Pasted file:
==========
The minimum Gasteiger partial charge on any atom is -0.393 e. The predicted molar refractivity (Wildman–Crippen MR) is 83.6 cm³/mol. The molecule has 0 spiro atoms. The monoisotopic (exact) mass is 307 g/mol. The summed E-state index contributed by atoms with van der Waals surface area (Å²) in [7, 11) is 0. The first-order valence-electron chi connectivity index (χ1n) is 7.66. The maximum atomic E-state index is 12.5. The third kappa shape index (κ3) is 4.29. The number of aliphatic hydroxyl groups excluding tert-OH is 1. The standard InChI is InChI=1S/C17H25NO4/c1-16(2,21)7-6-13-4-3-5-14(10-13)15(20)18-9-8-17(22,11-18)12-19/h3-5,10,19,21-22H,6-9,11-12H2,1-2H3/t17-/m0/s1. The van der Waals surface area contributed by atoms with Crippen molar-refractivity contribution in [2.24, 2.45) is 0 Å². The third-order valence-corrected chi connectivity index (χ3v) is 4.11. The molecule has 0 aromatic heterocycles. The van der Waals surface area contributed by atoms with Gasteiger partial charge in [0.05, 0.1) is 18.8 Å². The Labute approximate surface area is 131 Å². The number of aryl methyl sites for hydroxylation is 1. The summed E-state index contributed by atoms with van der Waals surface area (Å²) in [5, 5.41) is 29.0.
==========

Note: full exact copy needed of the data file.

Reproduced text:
The minimum Gasteiger partial charge on any atom is -0.393 e. The predicted molar refractivity (Wildman–Crippen MR) is 83.6 cm³/mol. The molecule has 0 spiro atoms. The monoisotopic (exact) mass is 307 g/mol. The summed E-state index contributed by atoms with van der Waals surface area (Å²) in [7, 11) is 0. The first-order valence-electron chi connectivity index (χ1n) is 7.66. The maximum atomic E-state index is 12.5. The third kappa shape index (κ3) is 4.29. The number of aliphatic hydroxyl groups excluding tert-OH is 1. The standard InChI is InChI=1S/C17H25NO4/c1-16(2,21)7-6-13-4-3-5-14(10-13)15(20)18-9-8-17(22,11-18)12-19/h3-5,10,19,21-22H,6-9,11-12H2,1-2H3/t17-/m0/s1. The van der Waals surface area contributed by atoms with Crippen molar-refractivity contribution in [2.24, 2.45) is 0 Å². The third-order valence-corrected chi connectivity index (χ3v) is 4.11. The molecule has 0 aromatic heterocycles. The van der Waals surface area contributed by atoms with Gasteiger partial charge in [0.05, 0.1) is 18.8 Å². The Labute approximate surface area is 131 Å². The number of aryl methyl sites for hydroxylation is 1. The summed E-state index contributed by atoms with van der Waals surface area (Å²) in [5, 5.41) is 29.0.